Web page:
BROOKLYN BOOKBEAT: New novel probes ‘Comfort of Lies’
Brooklyn native Randy Susan Meyers has received critical acclaim since the release of her debut novel “The Murderer’s Daughters” in 2010. The international bestselling author has now released her new novel – “The Comfort of Lies” – which is also receiving widespread praise. The story investigates common themes of love, betrayal, motherhood and trust – yet it is told with a fresh voice, and is intricately layered with complex characters.
Told in alternating points of view, “The Comfort of Lies” reveals the darkest and most private thoughts of three very different women all connected to a five-year-old girl: Tia, the birth mother; Caroline, the adopted mother; and Juliette, the wife of the birth father. The year their lives collide, the women must confront their choices while discovering sobering truths about their relationships and most importantly, themselves.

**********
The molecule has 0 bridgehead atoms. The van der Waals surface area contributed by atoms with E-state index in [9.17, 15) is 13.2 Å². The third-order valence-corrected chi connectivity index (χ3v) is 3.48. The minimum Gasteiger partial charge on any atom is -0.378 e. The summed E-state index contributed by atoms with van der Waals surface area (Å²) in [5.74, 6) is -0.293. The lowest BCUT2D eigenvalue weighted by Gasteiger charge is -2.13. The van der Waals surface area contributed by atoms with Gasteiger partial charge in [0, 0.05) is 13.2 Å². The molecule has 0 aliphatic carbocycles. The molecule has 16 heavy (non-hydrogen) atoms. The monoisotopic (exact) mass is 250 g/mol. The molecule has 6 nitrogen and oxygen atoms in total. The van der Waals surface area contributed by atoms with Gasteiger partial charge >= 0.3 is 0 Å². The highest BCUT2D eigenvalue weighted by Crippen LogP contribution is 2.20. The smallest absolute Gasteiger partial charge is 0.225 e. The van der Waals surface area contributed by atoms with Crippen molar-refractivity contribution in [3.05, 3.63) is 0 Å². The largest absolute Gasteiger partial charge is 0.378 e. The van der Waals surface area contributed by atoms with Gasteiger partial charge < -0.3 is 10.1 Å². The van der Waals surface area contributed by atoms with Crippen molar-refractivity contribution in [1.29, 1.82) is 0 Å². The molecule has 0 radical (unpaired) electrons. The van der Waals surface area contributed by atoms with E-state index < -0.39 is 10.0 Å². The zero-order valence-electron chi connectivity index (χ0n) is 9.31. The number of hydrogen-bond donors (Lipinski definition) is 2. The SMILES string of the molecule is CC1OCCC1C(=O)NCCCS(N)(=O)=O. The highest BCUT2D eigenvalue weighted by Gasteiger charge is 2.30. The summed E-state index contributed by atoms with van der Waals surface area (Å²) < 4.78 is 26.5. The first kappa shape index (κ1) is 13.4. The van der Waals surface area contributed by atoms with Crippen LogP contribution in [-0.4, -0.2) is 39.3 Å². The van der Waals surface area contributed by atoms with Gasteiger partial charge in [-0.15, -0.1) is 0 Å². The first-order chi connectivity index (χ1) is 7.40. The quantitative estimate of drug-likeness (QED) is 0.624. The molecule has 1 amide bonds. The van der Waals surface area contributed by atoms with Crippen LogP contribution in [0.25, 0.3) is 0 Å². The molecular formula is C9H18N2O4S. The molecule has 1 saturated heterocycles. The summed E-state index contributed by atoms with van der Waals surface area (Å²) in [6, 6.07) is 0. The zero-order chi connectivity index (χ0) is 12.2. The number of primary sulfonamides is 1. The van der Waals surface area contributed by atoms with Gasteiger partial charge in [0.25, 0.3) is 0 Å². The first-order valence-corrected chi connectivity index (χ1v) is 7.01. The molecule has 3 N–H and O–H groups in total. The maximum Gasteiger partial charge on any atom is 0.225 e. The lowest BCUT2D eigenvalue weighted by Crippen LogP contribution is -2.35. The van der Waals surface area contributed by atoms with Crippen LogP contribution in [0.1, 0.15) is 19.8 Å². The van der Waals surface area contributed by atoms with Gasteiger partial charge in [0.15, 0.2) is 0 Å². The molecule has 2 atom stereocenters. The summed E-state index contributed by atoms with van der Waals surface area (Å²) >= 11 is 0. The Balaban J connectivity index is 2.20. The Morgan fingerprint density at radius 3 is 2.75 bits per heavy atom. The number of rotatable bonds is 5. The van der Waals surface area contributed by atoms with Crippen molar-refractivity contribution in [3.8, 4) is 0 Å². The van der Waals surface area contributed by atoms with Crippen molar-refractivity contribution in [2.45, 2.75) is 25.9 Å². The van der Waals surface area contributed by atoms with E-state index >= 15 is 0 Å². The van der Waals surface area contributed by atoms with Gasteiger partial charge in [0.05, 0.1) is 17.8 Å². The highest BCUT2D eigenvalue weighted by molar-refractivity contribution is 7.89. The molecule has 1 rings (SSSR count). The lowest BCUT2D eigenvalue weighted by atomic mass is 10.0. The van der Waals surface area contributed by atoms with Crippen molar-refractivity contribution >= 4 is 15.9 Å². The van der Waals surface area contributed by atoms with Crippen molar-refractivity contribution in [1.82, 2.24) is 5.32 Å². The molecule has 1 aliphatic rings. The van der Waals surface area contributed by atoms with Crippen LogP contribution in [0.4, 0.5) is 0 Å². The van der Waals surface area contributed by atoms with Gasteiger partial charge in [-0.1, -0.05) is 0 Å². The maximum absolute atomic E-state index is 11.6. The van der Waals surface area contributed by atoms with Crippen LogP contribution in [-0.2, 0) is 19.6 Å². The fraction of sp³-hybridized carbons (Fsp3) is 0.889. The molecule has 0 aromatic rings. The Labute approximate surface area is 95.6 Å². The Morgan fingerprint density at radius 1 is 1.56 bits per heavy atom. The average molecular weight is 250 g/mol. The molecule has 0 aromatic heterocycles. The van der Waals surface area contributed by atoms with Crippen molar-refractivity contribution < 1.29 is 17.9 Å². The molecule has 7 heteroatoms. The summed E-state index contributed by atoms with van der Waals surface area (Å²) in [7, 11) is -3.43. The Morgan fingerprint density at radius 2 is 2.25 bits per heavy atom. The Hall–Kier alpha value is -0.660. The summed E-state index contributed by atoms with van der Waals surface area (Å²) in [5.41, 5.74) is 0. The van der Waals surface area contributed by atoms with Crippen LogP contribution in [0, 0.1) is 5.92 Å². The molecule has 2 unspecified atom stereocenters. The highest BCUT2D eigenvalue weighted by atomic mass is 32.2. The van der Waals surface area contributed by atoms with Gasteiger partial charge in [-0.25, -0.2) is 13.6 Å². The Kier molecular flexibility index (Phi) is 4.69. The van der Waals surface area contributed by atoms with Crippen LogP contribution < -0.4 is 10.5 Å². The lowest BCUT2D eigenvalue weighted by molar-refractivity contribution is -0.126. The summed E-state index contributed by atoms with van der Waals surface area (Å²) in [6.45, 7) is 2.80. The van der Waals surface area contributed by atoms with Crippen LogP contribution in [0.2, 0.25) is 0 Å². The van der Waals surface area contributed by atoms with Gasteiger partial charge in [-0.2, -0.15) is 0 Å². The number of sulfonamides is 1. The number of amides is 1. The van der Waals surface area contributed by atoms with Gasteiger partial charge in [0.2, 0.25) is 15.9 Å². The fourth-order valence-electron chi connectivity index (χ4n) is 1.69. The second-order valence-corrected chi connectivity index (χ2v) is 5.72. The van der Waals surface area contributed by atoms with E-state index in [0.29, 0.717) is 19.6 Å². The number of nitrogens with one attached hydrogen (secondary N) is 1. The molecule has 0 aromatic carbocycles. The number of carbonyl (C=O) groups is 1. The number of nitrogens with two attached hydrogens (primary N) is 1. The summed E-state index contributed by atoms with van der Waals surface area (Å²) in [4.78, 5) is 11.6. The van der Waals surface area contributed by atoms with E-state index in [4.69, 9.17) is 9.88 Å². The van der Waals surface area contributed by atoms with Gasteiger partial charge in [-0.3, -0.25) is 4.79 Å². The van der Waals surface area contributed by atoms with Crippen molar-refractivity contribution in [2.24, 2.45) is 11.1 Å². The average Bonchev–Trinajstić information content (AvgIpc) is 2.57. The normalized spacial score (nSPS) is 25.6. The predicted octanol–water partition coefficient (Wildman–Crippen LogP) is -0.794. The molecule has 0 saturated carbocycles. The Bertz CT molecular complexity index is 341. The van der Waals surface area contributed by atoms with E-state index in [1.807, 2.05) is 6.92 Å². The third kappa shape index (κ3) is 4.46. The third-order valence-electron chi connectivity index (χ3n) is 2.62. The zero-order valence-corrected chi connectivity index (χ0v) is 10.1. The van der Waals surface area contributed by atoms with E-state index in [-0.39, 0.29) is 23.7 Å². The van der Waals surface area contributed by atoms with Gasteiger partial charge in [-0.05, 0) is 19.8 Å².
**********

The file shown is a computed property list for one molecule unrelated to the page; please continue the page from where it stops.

Five years ago, Tia fell into obsessive love with a man she could never have. A married man and a father, Nathan was unavailable in every way. When she became pregnant, he disappeared and Tia gave the baby up for adoption. Five years later, she struggles with the decision and yearns to connect with her daughter—and her former lover.
Caroline, a dedicated pathologist, had always been a bit ambivalent about motherhood, much preferring the freedom of her childless, work-addicted lifestyle, but attempting to please her husband, she agreed to adopt, hoping her misgivings would disappear. However after five years, she’s questioning whether or not she’s really cut out for a domestic life.
Juliette thought she had it all—a loving husband, two healthy sons, and a successful business. Then she discovered Nathan’s affair. He promised he’d never stray again and she trusted him. Five years later, when Juliette intercepts a letter meant for Nathan containing photos of his daughter, her world crumbles, again. How could he keep this from her? What else is he hiding? Most importantly, how could he deny his daughter.
Desperate for the truth, Juliette goes in search of the little girl. Her quest leads her first to Caroline, then Tia, and before long, the women are on a collision course with consequences none of them could have predicted.
With “The Comfort of Lies,” Meyers’ complex characters feel familiar yet flawed, and this sharply-woven tale demonstrates her uncanny ability to explore and illuminate the nuances of life’s most thorny dilemmas.
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